Brazil ETF Leads Emerging-Market Outflows as Greece Adds to Woes

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Brazil’s biggest exchange-traded fund sank to a four-week low on concern that a possible Greece exit from the euro would deepen the largest outflows among emerging markets this year.

The iShares MSCI Brazil Capped ETF had about $800 million in withdrawals in the first six months of 2015, according to data compiled by Bloomberg. The fund extended this year’s slump to 11 percent. The Ibovespa retreated 1.9 percent to 53,014.21 at the close of trading in Sao Paulo, the most in a month.

Brazilian shares have dropped 8.7 percent from this year’s high as the nation struggles to shore up the budget and keep its investment-grade credit rating at a time when the economy is set for the worst recession in 25 years. Stocks joined a global rout Monday after Greece shut lenders and imposed capital controls, a measure that will deepen the country’s recession and risk driving it out of the euro.

“A Greek exit from the euro could mean a big disruption for global markets,” Daniel Marques, the chief analyst at brokerage Gradual, said by phone from Rio de Janeiro. “This adds to all of the concern over Brazil’s economic slowdown. In moments like this, everybody runs for protection.”

While less than 0.1 percent of Brazil’s exports went to Greece last year, some of its biggest markets are those most vulnerable to a fallout from the Greek crisis. Nineteen percent of the goods sent abroad went to the European Union, and 56 percent went to developing countries.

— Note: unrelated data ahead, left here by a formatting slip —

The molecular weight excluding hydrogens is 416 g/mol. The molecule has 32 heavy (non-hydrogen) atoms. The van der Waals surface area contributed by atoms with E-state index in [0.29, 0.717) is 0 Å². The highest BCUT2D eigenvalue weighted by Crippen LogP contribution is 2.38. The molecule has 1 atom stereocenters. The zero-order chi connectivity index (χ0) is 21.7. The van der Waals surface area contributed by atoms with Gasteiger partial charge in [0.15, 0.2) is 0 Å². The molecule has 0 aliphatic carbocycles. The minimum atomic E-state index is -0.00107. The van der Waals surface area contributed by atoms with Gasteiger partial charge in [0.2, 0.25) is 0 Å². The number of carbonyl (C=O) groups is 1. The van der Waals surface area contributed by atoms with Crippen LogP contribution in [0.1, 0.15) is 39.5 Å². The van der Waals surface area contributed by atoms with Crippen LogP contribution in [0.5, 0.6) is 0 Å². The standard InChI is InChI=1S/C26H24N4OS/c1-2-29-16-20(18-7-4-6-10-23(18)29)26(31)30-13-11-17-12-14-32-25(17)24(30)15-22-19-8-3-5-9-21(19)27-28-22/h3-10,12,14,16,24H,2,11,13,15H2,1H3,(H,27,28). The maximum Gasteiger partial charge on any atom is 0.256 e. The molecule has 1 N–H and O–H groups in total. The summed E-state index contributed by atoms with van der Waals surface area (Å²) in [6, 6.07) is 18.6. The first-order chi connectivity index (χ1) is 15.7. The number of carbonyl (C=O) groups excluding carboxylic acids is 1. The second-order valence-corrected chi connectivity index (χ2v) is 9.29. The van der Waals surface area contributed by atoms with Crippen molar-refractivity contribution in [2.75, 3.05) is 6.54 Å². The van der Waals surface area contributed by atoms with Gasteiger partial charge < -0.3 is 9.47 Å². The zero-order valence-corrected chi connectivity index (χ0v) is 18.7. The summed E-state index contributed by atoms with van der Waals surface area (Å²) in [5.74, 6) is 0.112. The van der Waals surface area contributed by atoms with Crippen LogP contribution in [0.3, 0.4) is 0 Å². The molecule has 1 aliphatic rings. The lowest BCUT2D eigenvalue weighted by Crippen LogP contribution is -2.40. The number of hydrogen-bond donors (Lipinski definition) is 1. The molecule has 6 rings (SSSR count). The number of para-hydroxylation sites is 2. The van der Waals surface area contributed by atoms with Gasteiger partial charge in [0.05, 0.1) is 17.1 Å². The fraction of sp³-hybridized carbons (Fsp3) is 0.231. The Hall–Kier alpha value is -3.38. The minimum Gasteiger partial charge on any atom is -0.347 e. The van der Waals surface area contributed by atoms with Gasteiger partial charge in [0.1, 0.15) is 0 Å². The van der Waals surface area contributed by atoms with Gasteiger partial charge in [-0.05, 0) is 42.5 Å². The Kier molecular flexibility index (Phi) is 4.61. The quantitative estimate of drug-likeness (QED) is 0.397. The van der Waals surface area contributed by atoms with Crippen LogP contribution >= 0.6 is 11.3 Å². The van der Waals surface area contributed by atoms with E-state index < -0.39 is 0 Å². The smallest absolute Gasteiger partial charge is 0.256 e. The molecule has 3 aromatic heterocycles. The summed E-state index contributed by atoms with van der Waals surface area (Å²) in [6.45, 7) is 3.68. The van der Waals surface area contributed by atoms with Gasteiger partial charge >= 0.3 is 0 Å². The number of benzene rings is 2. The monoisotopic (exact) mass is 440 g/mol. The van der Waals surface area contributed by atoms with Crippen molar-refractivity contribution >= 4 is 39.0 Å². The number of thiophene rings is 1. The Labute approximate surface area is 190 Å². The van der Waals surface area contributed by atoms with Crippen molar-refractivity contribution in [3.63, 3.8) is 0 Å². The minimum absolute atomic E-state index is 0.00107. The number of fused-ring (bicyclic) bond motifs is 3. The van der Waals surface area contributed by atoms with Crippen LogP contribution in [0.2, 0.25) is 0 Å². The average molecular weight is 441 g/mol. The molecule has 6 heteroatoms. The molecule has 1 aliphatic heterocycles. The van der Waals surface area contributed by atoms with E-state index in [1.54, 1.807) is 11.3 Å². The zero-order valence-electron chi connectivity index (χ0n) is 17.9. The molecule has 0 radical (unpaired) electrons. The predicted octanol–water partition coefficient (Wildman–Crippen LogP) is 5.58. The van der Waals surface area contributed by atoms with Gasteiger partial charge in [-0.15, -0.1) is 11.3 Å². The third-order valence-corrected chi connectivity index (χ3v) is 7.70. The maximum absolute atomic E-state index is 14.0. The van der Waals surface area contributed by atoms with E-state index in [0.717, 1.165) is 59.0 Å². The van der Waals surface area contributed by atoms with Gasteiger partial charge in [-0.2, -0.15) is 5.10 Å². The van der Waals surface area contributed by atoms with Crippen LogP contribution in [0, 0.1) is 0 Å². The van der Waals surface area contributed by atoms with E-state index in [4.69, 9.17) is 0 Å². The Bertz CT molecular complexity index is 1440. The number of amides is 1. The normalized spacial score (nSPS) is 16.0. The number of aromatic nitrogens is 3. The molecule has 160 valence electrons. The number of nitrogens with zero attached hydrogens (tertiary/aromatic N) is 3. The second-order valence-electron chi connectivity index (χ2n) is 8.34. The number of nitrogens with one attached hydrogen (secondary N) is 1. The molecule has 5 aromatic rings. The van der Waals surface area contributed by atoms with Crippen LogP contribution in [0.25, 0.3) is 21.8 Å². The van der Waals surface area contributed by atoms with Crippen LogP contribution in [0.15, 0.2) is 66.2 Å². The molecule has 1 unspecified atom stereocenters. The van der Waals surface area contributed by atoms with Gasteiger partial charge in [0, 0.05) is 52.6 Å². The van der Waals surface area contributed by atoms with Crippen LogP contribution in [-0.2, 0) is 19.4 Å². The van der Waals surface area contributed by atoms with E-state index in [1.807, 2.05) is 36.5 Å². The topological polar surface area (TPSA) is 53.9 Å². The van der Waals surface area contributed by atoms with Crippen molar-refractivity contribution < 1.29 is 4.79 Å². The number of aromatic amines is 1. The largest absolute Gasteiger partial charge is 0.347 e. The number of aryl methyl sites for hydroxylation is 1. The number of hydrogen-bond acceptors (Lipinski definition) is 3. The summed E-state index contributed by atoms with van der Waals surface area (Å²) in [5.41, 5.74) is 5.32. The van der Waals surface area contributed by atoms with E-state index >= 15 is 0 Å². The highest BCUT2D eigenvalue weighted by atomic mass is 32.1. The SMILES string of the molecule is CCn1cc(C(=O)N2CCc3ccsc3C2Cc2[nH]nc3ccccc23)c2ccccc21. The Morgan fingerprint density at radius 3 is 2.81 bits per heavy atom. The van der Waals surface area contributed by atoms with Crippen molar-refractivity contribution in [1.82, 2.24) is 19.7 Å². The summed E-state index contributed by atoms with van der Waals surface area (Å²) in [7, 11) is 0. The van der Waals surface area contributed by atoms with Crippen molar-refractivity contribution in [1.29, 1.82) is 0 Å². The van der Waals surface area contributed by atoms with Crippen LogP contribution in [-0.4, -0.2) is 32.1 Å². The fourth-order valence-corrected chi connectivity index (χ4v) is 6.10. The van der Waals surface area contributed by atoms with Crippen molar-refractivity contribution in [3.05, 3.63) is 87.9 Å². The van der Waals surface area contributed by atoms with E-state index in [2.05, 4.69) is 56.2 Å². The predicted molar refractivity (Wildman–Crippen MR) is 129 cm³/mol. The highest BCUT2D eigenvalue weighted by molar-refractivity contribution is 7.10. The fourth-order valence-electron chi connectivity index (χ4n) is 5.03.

Bear Market

Stocks also fell as China, Brazil’s top trading partner, entered a bear market after falling more than 20 percent from its June peak. The Shanghai Composite Index tumbled as signs of an exodus by leveraged investors overshadowed the central bank’s effort to revive confidence with an interest-rate cut.

Iron-ore miner Vale SA, whose biggest export market is China, slid to the lowest in two months. The steelmaking ingredient may sink into the $30s a metric ton in the second half of the year as surging low-cost supplies from the biggest producers swamp the market, according to Capital Economics Ltd.

Petroleo Brasileiro SA followed a slump in crude prices, contributing the most to the Ibovespa’s decline. The oil producer at the center of Brazil’s largest graft probe rallied earlier Monday after announcing cuts in spending and output targets. Petrobras reduced expenses after Brent prices dropped by more than half in the past year.

Retailer Lojas Americanas SA paced losses in companies that depend on local demand after analysts covering Brazil raised their forecast for the benchmark rate at the end of this year amid above-target inflation. They cut their estimate for as Latin America’s largest economy to a contraction of 1.49 percent, according to the June 26 central bank survey of about 100 analysts published Monday.

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